In college, Athos Rostan Jr. majored in science so he could become a dentist. Instead, he joined the family's wholesale bakery in Valdese and sold bread, buns and rolls for 18 years.
Now, as president of Hildebran-based AR Energy Systems Inc., Rostan, 48, uses his biology and chemistry every day: "It's afforded me the opportunity to speak intelligently about wood and biomass," he says.
Wood and biomass are what his business is all about. His company makes machines that recycle sawdust, wood scraps and newspapers into briquettes that can be used in industrial boilers.
But Rostan still has a lot of selling to do. His primary mission? Convincing furniture manufacturers to buy his product so they can use their wood waste as a cheaper source of energy.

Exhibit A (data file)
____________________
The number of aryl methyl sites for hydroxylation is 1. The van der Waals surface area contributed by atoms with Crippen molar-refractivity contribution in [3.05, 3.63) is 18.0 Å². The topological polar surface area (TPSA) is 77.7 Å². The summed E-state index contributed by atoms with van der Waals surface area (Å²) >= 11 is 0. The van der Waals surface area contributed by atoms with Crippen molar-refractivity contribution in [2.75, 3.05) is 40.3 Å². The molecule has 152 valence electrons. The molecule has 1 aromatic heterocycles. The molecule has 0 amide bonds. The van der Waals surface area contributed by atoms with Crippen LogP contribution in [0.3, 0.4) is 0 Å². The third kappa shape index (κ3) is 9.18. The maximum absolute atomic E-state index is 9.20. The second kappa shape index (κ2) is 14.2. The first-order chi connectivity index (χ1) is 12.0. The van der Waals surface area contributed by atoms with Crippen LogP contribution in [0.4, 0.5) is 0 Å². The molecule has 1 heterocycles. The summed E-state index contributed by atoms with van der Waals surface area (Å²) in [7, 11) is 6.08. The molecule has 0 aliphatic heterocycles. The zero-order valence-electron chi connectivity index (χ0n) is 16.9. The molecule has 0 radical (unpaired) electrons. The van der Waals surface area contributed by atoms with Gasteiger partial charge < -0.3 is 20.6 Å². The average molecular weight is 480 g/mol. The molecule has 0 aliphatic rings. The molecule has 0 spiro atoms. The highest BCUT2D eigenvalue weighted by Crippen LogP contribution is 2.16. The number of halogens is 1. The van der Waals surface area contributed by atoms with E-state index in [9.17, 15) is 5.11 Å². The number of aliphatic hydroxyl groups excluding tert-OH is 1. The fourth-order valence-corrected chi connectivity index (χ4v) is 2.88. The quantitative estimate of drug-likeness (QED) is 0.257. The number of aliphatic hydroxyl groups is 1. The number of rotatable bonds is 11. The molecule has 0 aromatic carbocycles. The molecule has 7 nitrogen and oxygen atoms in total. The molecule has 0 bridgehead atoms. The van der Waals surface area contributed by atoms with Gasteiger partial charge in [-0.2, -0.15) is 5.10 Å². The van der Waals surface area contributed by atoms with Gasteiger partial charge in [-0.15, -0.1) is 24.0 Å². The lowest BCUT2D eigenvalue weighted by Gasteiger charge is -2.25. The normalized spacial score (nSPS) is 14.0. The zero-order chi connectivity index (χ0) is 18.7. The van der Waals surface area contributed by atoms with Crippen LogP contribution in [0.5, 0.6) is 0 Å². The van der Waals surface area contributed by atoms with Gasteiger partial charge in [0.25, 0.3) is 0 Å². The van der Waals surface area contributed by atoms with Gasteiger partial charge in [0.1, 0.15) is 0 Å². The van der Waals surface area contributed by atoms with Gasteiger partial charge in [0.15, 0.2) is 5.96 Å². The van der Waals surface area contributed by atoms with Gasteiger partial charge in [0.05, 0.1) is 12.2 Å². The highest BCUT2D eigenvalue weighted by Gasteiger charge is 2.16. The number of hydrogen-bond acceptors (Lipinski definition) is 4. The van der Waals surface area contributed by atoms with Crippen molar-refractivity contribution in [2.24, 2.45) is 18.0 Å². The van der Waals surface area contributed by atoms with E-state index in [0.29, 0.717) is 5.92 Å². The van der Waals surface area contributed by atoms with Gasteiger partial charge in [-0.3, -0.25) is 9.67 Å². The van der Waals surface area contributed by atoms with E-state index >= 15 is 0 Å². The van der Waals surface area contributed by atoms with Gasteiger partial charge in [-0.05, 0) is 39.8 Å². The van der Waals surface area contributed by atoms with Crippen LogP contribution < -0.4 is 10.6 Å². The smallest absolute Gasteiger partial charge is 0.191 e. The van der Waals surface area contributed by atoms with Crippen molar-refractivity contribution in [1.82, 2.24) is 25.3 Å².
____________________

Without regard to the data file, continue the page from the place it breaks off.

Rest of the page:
Since its founding in 1989, Rostan's three-employee company has sold only six units, which run from $40,000 to $100,000 a piece. And those went to the Northeast, where energy and landfill costs are high.
"There is so much potential for this here in North Carolina," he says. But these days, many furniture companies may be more worried about staving off Chapter 11 than high electricity bills. A marketing effort that has included hiring a public-relations firm, producing brochures and setting up booths at furniture shows and trade expositions has so far come...